Messenger - Vol. 2, No. 2, Page 2
Winter 1993
Laboratory Preschool

     Three-year-olds learn side by side with undergraduate and graduate
students at the University's Labratory Preschool, a bustling facility
operated by the College of Human Resources.
     It's a brisk November day outside as the 3-year-olds in Nadine Heim's
class disperse to various learning centers in the preschool, located in
Alison Hall on the Newark campus. Some youngsters paint at easels. Others
head for the dress-up corner. Two boys race toy cars down an inclined
track, while another builds with blocks. Many sit and listen to stories.
All the while, the master teacher, Heim, and four student-teachers
circulate, guiding the children to discover as they play.
     Across the way, in Nancy Edwards' kindergarten room, students begin a
learning unit on pasta. In a "corner store," children customers order
pasta, which student cooks then prepare. At other work stations, colored
bits of pasta wait to be sorted or arranged into collages. Two student word
detectives, complete with spyglasses, scour the room for words having to do
with pasta. Even the computer is set up to print out a picture relating to
the theme of the day.
     Meanwhile, University students and teachers, sitting in observation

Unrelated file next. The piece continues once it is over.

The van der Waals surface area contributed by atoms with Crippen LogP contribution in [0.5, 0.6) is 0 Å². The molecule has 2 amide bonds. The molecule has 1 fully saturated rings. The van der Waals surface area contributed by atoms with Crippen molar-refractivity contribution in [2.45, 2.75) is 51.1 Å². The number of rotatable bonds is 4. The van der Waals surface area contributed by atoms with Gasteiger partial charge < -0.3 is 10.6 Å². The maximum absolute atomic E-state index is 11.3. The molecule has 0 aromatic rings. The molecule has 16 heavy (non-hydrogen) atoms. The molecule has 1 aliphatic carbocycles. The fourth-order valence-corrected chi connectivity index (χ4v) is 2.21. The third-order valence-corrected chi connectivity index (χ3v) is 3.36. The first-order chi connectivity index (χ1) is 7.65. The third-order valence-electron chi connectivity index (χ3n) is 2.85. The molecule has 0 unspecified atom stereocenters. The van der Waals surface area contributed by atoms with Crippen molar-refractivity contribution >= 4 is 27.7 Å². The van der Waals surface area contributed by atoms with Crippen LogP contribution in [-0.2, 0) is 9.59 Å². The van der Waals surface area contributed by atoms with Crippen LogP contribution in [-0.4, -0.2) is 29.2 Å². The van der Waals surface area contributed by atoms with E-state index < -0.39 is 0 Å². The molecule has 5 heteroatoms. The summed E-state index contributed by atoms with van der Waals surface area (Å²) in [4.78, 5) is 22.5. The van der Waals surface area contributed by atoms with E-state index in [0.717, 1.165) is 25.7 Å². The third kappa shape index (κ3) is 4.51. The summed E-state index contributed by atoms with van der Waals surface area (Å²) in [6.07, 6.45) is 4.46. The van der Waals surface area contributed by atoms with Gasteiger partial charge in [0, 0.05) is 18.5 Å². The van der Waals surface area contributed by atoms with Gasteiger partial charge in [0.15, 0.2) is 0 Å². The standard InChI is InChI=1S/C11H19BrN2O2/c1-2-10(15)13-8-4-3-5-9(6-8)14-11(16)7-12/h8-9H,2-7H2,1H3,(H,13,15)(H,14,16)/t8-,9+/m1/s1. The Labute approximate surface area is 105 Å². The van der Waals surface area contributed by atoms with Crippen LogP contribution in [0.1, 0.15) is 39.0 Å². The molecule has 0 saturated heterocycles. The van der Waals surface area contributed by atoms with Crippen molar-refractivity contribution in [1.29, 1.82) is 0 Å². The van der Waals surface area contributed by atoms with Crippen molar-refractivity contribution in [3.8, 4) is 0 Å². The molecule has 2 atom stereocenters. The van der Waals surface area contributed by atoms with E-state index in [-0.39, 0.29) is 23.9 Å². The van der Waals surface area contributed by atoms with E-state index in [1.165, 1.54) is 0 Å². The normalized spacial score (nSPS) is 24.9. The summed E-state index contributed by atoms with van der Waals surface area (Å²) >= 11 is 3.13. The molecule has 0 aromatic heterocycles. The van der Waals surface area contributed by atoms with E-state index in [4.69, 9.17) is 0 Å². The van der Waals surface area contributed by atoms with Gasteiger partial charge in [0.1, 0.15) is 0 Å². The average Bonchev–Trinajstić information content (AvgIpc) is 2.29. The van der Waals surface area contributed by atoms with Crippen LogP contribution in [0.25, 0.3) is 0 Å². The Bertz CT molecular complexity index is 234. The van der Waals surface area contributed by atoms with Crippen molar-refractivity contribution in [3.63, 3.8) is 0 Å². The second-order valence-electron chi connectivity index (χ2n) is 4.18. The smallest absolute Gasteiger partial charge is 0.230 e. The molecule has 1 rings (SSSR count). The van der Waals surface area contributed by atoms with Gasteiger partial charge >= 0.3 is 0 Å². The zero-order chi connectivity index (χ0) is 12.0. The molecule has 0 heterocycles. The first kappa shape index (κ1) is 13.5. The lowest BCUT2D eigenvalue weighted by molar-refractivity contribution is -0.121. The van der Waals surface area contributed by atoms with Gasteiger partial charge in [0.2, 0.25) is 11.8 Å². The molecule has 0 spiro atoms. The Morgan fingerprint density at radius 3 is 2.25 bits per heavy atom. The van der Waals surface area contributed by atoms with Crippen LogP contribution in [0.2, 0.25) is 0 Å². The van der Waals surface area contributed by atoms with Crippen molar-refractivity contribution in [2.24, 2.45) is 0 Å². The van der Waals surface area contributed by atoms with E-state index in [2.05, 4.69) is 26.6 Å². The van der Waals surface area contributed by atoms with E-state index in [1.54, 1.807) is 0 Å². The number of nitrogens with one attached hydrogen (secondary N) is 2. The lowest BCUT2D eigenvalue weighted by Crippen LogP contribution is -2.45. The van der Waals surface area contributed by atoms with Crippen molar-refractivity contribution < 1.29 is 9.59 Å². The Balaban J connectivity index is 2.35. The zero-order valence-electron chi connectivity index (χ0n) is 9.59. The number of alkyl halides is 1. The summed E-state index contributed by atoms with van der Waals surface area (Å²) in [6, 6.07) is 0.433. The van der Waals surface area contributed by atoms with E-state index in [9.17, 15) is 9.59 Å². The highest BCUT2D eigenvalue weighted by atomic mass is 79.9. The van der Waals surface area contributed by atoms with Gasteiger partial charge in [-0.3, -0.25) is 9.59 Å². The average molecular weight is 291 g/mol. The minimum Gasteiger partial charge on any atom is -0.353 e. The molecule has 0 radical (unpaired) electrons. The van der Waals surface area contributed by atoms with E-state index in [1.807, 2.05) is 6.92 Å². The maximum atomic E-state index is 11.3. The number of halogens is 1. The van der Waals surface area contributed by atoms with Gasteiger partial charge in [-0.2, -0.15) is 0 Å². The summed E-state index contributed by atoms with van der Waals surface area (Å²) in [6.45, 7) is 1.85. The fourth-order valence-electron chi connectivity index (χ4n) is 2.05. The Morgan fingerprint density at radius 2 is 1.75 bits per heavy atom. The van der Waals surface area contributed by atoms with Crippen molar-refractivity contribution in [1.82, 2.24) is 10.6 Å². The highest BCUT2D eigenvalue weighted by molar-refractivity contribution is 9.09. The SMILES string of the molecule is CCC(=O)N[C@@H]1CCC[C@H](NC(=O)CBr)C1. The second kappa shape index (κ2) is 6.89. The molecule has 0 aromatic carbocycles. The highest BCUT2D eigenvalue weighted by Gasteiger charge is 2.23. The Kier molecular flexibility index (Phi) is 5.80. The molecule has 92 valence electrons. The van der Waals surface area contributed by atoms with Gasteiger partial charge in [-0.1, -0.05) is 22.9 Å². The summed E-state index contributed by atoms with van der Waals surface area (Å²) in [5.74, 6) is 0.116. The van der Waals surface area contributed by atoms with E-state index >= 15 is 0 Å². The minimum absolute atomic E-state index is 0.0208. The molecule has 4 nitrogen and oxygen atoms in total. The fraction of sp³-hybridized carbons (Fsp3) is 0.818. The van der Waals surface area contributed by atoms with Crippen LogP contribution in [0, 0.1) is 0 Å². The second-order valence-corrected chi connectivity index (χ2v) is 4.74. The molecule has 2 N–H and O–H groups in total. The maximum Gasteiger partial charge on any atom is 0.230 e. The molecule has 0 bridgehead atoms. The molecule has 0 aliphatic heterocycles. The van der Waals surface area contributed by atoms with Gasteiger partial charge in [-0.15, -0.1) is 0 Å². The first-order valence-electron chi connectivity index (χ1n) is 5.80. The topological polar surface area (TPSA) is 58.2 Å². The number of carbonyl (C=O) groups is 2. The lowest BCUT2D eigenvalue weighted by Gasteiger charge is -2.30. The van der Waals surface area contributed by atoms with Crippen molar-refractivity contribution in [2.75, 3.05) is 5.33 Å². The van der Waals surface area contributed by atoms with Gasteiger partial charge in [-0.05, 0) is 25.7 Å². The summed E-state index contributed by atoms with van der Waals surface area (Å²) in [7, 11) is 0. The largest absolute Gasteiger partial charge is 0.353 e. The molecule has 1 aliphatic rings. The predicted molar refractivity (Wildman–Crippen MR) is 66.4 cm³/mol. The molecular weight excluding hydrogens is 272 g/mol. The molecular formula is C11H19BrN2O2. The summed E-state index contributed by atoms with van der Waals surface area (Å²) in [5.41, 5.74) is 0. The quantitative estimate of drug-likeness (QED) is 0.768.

booths behind two-way mirrors, note events unfolding in the classrooms
before them. Learning, teaching, observing-all are part of the recipe for
success at this special school.
     Now associated with the Department of Individual and Family Studies,
the Laboratory Preschool was founded in 1934 as a component of the child
development program in what was then called the School of Home Economics.
Originally designed to provide students and faculty with a center for the
observation and study of young children, the preschool has been in
continuous operation nearly 60 years, refining and evolving its mission.
According to its director, Alice P. Eyman, the preschool today aims "to
provide an excellent education for children ages 2 through 5, to offer
research and educational opportunities for faculty and students and to
serve the community."
     Since this is a model school, admission policies seek a balanced
student population. Each class contains an equal number of boys and girls.
To provide a span of developmental stages, no more than two children in
each class have birthdays in the same month. Finally, two spaces are
reserved in each group for mainstreamed youngsters. Competition for seats
is enthusiastic, with parents registering their 6-month-olds for spots in
the 2-year-old class.
     Children lucky enough to enroll at the preschool enjoy an environment
tailored to meet their individual needs and to stimulate their learning.
Ample opportunities are provided for play and for structured activities.
Hands-on lessons abound, from planting and watering seeds in the 2-year-old
group to an exciting walk around town for the kindergartners.
     The result of this education is evident in an active
parents-of-"alumni" group, whose members stay in touch with each other and